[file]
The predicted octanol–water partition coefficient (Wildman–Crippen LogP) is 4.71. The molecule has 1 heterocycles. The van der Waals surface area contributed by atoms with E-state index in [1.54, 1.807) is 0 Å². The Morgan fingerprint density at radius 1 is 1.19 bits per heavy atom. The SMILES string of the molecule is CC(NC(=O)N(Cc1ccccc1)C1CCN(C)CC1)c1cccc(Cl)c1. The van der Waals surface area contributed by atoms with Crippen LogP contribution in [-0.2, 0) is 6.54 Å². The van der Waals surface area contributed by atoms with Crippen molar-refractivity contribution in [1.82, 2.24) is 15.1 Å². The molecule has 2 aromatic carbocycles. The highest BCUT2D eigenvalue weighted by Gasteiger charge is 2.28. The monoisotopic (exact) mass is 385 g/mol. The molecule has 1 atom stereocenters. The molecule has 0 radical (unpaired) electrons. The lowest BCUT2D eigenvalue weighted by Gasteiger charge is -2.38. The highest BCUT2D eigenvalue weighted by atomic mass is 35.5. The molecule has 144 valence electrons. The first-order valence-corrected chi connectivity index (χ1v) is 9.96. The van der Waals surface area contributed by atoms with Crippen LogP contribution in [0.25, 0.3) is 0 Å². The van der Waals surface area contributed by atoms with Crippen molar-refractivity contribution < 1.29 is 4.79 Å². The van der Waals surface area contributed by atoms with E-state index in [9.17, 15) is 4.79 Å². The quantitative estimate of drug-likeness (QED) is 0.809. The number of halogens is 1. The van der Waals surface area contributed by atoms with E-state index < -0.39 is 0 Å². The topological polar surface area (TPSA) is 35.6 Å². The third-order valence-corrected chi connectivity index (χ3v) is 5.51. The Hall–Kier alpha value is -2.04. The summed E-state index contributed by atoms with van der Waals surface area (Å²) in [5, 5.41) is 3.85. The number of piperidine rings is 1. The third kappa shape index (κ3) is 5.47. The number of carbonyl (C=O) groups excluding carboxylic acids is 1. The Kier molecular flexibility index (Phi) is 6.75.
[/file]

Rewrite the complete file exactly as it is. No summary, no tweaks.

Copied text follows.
The predicted octanol–water partition coefficient (Wildman–Crippen LogP) is 4.71. The molecule has 1 heterocycles. The van der Waals surface area contributed by atoms with E-state index in [1.54, 1.807) is 0 Å². The Morgan fingerprint density at radius 1 is 1.19 bits per heavy atom. The SMILES string of the molecule is CC(NC(=O)N(Cc1ccccc1)C1CCN(C)CC1)c1cccc(Cl)c1. The van der Waals surface area contributed by atoms with Crippen LogP contribution in [-0.2, 0) is 6.54 Å². The van der Waals surface area contributed by atoms with Crippen molar-refractivity contribution in [1.82, 2.24) is 15.1 Å². The molecule has 2 aromatic carbocycles. The highest BCUT2D eigenvalue weighted by Gasteiger charge is 2.28. The monoisotopic (exact) mass is 385 g/mol. The molecule has 1 atom stereocenters. The molecule has 0 radical (unpaired) electrons. The lowest BCUT2D eigenvalue weighted by Gasteiger charge is -2.38. The highest BCUT2D eigenvalue weighted by atomic mass is 35.5. The molecule has 144 valence electrons. The first-order valence-corrected chi connectivity index (χ1v) is 9.96. The van der Waals surface area contributed by atoms with Crippen LogP contribution in [0.25, 0.3) is 0 Å². The van der Waals surface area contributed by atoms with Crippen molar-refractivity contribution < 1.29 is 4.79 Å². The van der Waals surface area contributed by atoms with E-state index in [9.17, 15) is 4.79 Å². The quantitative estimate of drug-likeness (QED) is 0.809. The number of halogens is 1. The van der Waals surface area contributed by atoms with E-state index < -0.39 is 0 Å². The topological polar surface area (TPSA) is 35.6 Å². The third-order valence-corrected chi connectivity index (χ3v) is 5.51. The Hall–Kier alpha value is -2.04. The summed E-state index contributed by atoms with van der Waals surface area (Å²) in [5, 5.41) is 3.85. The number of piperidine rings is 1. The third kappa shape index (κ3) is 5.47. The number of carbonyl (C=O) groups excluding carboxylic acids is 1. The Kier molecular flexibility index (Phi) is 6.75.